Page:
Sunday, March 1, 2009

Garam Masala Explored.

For this past San Valentin menu, I stumbled upon a recipe for fried rice with duck confit that involved garam masala. The last time the spice had intrigued me was circa 1997: Michael Lomonaco's recipe for fancy oatmeal that combined old-fashion rolled oats with mango yogurt guessed it, a "pinch" of garam masala. I was fairly impressed with a desperately underrated spice. But, after moving to Northern California I rarely encountered it.

(Though one other memory stands out circa 1998 at "Big Sherms" chef pad in Lower Haight, SF where spices lined the windowsill in neat rows of baby food jars. We took one down and opened it. "Garam masala," C-double said. Yet, with one single breath, I already knew.)

Fast-forward to 2009...
In the never-ending pursuit of transforming boneless, skinless chicken breast into a dish that will truly blow your mind, an old high school chum offered this marinade:

"try marinating chicken (or ur fav meat) in garam masala, juices of limes and lemon, melted butter, and salt. marinate overnight and grill."
It tastes as good as it sounds—salty, sweet, savoury, buttery and tart hugging the senses! I marinated two chicken breast halves and one boneless skinless thigh (for more levels of fat flavor) for about 4 hours before grilling. Pragya said she's also employed oranges for the marinade, but this time I only used Meyer lemon and lime. I was concerned about the butter as I'm so used to marinating with olive or sesame oil, but it worked out well and brought a distinct richness to the final dish. I served the chicken with a side of micro-greens tossed with cucumber-ranch dressing and got a little naughty with indulgent slices of Acme's Rustic Italian loaf toasted with Straus Creamery salted butter and laced with olio tartufo bianco (extra virgin olive oil infused with white truffle).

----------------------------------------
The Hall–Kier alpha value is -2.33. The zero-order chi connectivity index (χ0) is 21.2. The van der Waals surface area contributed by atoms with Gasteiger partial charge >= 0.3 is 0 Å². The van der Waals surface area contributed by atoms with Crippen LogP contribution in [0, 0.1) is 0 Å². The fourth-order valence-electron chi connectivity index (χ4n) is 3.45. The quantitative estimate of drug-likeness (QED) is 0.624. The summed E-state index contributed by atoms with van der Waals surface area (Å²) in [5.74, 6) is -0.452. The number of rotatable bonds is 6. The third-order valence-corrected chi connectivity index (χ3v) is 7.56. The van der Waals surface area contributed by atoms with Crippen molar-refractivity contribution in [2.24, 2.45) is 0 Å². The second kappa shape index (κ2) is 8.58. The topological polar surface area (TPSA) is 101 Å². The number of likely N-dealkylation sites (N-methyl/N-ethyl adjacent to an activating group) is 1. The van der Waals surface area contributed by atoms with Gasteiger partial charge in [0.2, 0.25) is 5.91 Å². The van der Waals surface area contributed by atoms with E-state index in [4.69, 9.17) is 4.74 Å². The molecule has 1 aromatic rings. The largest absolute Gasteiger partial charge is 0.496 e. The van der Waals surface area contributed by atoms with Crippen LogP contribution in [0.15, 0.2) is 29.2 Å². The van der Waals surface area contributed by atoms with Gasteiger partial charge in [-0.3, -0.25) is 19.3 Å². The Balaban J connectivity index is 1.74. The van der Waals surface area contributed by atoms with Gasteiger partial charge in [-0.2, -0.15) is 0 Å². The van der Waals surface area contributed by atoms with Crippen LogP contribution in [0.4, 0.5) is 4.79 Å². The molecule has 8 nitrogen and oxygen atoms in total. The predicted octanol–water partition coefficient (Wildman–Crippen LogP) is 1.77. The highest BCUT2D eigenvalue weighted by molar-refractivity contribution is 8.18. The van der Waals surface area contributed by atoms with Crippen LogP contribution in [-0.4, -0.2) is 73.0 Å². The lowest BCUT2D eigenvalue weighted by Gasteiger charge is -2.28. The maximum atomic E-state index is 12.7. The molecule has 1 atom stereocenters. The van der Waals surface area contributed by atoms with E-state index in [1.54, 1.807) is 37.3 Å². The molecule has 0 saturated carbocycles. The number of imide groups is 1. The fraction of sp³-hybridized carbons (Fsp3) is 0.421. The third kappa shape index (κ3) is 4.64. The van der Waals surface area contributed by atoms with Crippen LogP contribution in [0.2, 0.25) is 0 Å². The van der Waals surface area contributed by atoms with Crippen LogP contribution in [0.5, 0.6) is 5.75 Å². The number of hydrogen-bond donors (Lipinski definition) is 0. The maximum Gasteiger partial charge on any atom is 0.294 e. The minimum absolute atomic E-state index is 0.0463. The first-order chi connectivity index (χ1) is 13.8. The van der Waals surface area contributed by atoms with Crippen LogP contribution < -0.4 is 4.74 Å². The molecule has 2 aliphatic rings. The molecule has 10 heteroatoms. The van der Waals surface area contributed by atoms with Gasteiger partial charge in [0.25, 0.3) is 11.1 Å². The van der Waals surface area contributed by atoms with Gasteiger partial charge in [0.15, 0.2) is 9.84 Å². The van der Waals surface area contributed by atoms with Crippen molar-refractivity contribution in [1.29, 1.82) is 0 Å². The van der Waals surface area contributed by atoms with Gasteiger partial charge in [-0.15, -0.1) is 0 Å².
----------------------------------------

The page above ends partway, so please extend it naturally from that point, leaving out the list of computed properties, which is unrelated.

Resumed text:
Food glee at its finest. Truly.

Buon Gusto, Pragya!


Anonymous said...

The Garam Masala marinade sounds great. Why do you add butter to the marinade? I would think that it would just turn solid in the fridge and have very little chance to permeate the chicken. Could one add the melted butter just prior to grilling?

Acme Bakery is one of my favorites outside of Poilâne in Paris and London. Did you know that Acme uses regular old Fleischmann’s yeast and the flour... well, I won't spoil the surprise. I'll let you find out for yourself... fellow foodie.

SpicyBrowngirl said...

Hi, Anonymous!

I was following Pragya's recipe which she generously offered when I began exploring garam masala. I saw the butter solidify in the marinade, so I realized that she probably meant to cook in melted butter or add it just before cooking.

Acme (the one started in Berkeley) uses organic flour... a mixture hand-picked annually from West Coast distributors. I didn't know about the yeast, but I've heard they use a few legendary starters which gives their breads unique flavor.